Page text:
Manuscript | Download | http://dx.doi.org/10.2471/BLT.21.286650
Date of Publication | January 2022
Objective: To examine inequalities and opportunity gaps in co-coverage of health and nutrition interventions in seven countries.
Methods: We used data from the most recent (2015–2018) demographic and health surveys of mothers with children younger than 5 years in Afghanistan (n=19 632), Bangladesh (n=5051), India (n=184 641), Maldives (n=2368), Nepal (n=3998), Pakistan (n=8285) and Sri Lanka (n=7138). We estimated co-coverage for a set of eight health and eight nutrition interventions and assessed within-country inequalities in co-coverage by wealth and geography. We examined opportunity gaps by comparing coverage of nutrition interventions with coverage
of their corresponding health delivery platforms.
Findings: Only 15% of 231 113 mother–child pairs received all eight health interventions (weighted percentage). The percentage of mother–child pairs who received no nutrition interventions was highest in Pakistan (25%). Wealth gaps (richest versus poorest) for co-coverage of health interventions were largest for Pakistan (slope index of inequality: 62 percentage points) and Afghanistan (38 percentage points). Wealth gaps for co-coverage of nutrition interventions were highest in India (32 percentage points) and Bangladesh (20 percentage points). Coverage of nutrition interventions was lower than for associated health interventions, with opportunity gaps ranging from 4 to 54 percentage points.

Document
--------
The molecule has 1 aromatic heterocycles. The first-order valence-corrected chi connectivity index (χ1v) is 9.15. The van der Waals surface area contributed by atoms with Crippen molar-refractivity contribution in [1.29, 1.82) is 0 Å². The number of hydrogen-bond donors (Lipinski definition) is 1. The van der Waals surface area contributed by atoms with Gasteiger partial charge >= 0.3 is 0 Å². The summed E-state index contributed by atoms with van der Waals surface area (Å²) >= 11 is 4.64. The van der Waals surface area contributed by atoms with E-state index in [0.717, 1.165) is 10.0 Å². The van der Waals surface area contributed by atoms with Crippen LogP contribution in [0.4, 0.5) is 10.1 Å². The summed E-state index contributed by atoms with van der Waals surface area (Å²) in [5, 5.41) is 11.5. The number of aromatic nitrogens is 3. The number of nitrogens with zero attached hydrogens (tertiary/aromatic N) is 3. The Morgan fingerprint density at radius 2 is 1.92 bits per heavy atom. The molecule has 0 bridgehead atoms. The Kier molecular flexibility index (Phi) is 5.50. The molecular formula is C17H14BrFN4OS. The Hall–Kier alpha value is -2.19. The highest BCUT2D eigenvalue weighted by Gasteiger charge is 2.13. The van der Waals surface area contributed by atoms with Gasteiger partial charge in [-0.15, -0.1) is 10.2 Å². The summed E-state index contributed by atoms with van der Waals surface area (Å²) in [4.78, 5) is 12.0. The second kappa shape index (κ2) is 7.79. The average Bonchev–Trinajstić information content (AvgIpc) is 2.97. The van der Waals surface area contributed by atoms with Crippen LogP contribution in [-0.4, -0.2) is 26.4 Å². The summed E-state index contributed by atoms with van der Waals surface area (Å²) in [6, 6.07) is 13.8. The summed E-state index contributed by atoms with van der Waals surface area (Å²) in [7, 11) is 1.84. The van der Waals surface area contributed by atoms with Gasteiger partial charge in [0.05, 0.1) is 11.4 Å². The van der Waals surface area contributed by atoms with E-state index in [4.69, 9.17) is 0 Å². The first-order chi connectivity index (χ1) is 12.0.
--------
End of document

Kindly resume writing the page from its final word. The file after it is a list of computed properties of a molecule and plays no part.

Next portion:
Conclusion: Co-coverage of health and nutrition interventions is far from optimal and disproportionately affects poor households in south Asia. Policy and programming efforts should pay attention to closing coverage, equity and opportunity gaps, and improving nutrition delivery through health-care and other delivery platforms.
Nguyen PH, Singh N, Scott S, Neupane S, Jangid M, Walia M, Murira Z, Bhutta ZA, Torlesse H, Piwoz E, Heidkamp R, Menon P. Unequal coverage of nutrition and health interventions for women and children in seven countries. Bull World Health Organ. 2022 Jan 1;100(1):20-29. doi: 10.2471/BLT.21.286650.